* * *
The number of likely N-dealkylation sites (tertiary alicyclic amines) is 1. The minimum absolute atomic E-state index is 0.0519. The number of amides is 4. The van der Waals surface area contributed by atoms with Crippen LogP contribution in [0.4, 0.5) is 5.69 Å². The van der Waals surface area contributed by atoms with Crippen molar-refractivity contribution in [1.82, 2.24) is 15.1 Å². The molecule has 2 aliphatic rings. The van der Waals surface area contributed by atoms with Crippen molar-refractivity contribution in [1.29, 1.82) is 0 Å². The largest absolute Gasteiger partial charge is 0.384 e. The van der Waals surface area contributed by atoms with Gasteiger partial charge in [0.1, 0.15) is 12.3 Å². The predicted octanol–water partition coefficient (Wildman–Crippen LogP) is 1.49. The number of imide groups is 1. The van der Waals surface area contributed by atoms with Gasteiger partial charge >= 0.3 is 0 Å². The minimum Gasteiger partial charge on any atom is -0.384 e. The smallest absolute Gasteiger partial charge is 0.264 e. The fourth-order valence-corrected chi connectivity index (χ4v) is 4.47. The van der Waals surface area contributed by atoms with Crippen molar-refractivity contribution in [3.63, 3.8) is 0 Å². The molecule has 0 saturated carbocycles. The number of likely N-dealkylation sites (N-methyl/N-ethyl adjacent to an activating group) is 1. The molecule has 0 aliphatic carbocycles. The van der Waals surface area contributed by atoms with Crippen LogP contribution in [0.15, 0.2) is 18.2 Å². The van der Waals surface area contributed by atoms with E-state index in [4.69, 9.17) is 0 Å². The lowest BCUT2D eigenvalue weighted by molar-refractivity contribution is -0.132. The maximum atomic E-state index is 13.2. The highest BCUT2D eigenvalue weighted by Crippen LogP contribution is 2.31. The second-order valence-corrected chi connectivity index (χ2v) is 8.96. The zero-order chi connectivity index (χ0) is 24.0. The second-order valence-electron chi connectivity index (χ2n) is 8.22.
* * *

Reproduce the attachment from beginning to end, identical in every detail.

The number of likely N-dealkylation sites (tertiary alicyclic amines) is 1. The minimum absolute atomic E-state index is 0.0519. The number of amides is 4. The van der Waals surface area contributed by atoms with Crippen LogP contribution in [0.4, 0.5) is 5.69 Å². The van der Waals surface area contributed by atoms with Crippen molar-refractivity contribution in [1.82, 2.24) is 15.1 Å². The molecule has 2 aliphatic rings. The van der Waals surface area contributed by atoms with Crippen molar-refractivity contribution in [1.29, 1.82) is 0 Å². The largest absolute Gasteiger partial charge is 0.384 e. The van der Waals surface area contributed by atoms with Gasteiger partial charge in [0.1, 0.15) is 12.3 Å². The predicted octanol–water partition coefficient (Wildman–Crippen LogP) is 1.49. The number of imide groups is 1. The van der Waals surface area contributed by atoms with Gasteiger partial charge >= 0.3 is 0 Å². The minimum Gasteiger partial charge on any atom is -0.384 e. The smallest absolute Gasteiger partial charge is 0.264 e. The fourth-order valence-corrected chi connectivity index (χ4v) is 4.47. The van der Waals surface area contributed by atoms with Crippen molar-refractivity contribution in [3.63, 3.8) is 0 Å². The molecule has 0 saturated carbocycles. The number of likely N-dealkylation sites (N-methyl/N-ethyl adjacent to an activating group) is 1. The molecule has 0 aliphatic carbocycles. The van der Waals surface area contributed by atoms with Crippen LogP contribution in [0.15, 0.2) is 18.2 Å². The van der Waals surface area contributed by atoms with E-state index in [4.69, 9.17) is 0 Å². The lowest BCUT2D eigenvalue weighted by molar-refractivity contribution is -0.132. The maximum atomic E-state index is 13.2. The highest BCUT2D eigenvalue weighted by Crippen LogP contribution is 2.31. The second-order valence-corrected chi connectivity index (χ2v) is 8.96. The zero-order chi connectivity index (χ0) is 24.0. The second-order valence-electron chi connectivity index (χ2n) is 8.22.